Oddly enough, within 24 hours after Quad County made that announcement, the Environmental Protection Agency gave its final blessing to allow crop residue such as corn fiber to qualify as a fuel pathway for the production of cellulosic biofuel. EPA decided that crop residue actually does meet the lifecycle greenhouse gas (GHG) reduction requirements for cellulosic biofuel under the Renewable Fuel Standard (RFS) provided that “producers include in their registration specific information about the types of residues which will be used, and record and report to EPA the quantities and specific types of residues used.”
“Cellulosic ethanol and corn ethanol are not mutually exclusive,” says Renewable Fuels Association president and CEO Bob Dinneen. “There are synergies that will make the production of both at existing facilities very attractive.”
Cellulosic ethanol is no longer a “phantom fuel” and corn is helping it become a reality.
Posted By Cindy June 20, 2014
Call it the Rick Tolman Farewell Tour.
National Corn Growers Association CEO, Rick Tolman took the podium this past week for the last time as CEO of the National Corn Growers Association to address the general session at the Fuel Ethanol Workshop in Indianapolis. It was the 30th year for the workshop and during his remarks he commented on how things have changed in the past 30 years – from the acres of corn planted and bushels harvested to the gallons of ethanol produced and where things are headed in the future of the industry.
“It’s so exciting to see the tremendous growth the industry has made,” said Tolman. “We have so many ethanol plants now and it’s part of the mainstream, it’s in almost every gallon of gasoline across the country … and ten years ago that wasn’t the case … we’ve made tremendous progress.”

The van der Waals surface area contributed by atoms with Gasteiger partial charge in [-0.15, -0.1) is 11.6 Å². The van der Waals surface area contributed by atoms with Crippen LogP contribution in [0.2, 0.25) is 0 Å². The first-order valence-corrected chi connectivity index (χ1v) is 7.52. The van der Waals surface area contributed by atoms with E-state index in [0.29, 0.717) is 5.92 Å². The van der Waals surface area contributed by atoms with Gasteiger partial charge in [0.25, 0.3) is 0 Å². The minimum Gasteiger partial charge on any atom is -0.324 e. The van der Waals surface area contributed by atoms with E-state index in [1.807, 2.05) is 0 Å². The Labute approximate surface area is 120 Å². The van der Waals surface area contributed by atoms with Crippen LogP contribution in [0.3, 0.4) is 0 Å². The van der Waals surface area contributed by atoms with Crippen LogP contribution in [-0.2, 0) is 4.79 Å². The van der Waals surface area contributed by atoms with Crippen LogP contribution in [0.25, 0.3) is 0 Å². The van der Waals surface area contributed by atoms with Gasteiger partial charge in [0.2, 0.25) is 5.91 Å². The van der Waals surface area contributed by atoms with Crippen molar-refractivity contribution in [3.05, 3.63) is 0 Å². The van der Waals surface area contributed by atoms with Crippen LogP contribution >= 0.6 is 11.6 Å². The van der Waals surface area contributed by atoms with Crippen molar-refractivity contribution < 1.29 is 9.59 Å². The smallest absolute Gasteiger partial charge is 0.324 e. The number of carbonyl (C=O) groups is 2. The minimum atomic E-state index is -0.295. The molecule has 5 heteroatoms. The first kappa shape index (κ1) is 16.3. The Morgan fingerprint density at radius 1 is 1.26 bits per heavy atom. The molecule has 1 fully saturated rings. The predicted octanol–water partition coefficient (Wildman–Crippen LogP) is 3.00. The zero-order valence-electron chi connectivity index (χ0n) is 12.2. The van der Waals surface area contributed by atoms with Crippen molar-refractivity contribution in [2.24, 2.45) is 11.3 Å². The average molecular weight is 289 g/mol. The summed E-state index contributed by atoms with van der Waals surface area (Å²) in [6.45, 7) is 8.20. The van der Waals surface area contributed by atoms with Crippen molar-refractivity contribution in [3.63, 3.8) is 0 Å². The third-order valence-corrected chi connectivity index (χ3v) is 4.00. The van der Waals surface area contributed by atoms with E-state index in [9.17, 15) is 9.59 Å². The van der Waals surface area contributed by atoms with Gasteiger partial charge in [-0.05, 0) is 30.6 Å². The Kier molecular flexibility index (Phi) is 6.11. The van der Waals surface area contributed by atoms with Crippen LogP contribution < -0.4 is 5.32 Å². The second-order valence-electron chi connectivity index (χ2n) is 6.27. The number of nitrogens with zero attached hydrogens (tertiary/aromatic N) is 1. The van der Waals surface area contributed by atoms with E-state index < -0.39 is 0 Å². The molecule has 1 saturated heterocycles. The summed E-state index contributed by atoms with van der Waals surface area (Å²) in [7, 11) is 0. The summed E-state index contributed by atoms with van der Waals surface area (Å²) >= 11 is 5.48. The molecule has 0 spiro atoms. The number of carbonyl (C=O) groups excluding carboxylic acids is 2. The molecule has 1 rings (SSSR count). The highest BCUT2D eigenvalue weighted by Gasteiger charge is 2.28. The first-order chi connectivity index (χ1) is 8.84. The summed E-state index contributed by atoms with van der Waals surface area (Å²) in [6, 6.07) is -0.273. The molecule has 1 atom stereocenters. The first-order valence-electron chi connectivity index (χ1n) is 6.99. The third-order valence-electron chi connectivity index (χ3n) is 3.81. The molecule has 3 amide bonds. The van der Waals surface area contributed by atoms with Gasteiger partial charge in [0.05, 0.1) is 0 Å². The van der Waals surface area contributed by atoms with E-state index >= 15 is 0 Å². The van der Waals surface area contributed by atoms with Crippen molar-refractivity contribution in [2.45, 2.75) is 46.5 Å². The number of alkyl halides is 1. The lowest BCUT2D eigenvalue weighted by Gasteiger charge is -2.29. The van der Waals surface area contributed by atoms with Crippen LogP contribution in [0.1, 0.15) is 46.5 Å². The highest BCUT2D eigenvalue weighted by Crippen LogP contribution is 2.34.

In an interview after his address at FEW, Tolman talked about this year’s corn crop, which is expected to be another record. Emergence pushed past the five-year average last week, according to the latest USDA report, and 75 percent of all acres are rated in good to excellent condition as of June 8.
Tolman says while we have planted a few less acres this year we continue to push through the 10-million bushel barrier that was so difficult to reach early in his 14-year tenure as NCGA CEO. He will be stepping down from that position at the end of September. Interview with NCGA CEO Rick Tolman
2014 Fuel Ethanol Workshop Photo Album
Posted By Cindy June 9, 2014
Somewhere between corn ethanol and cellulosic ethanol is a midpoint that can be found in the corn kernel.
“Generation one is starch to ethanol and generation two is corn stover and grasses but there is cellulose in the corn kernel,” explained ICM, Inc. technical director Scott Kohl during a session last week at the Corn Utilization and Technology Conference. “That’s the Generation 1.5 – the fiber in the corn kernel.”
Kohl says ICM is developing processes to separate that fiber from the rest of the kernel to make more ethanol so that the yield from a single bushel of corn will increase. “We’ve run nearly 2,000 hours of pilot runs on that system,” he said. “We are now in the process of getting the financing arranged to have the first plant running by the middle of 2015.” Kohl says the process will raise the ethanol yield from corn by 10 percent and the distillers protein content will also increase.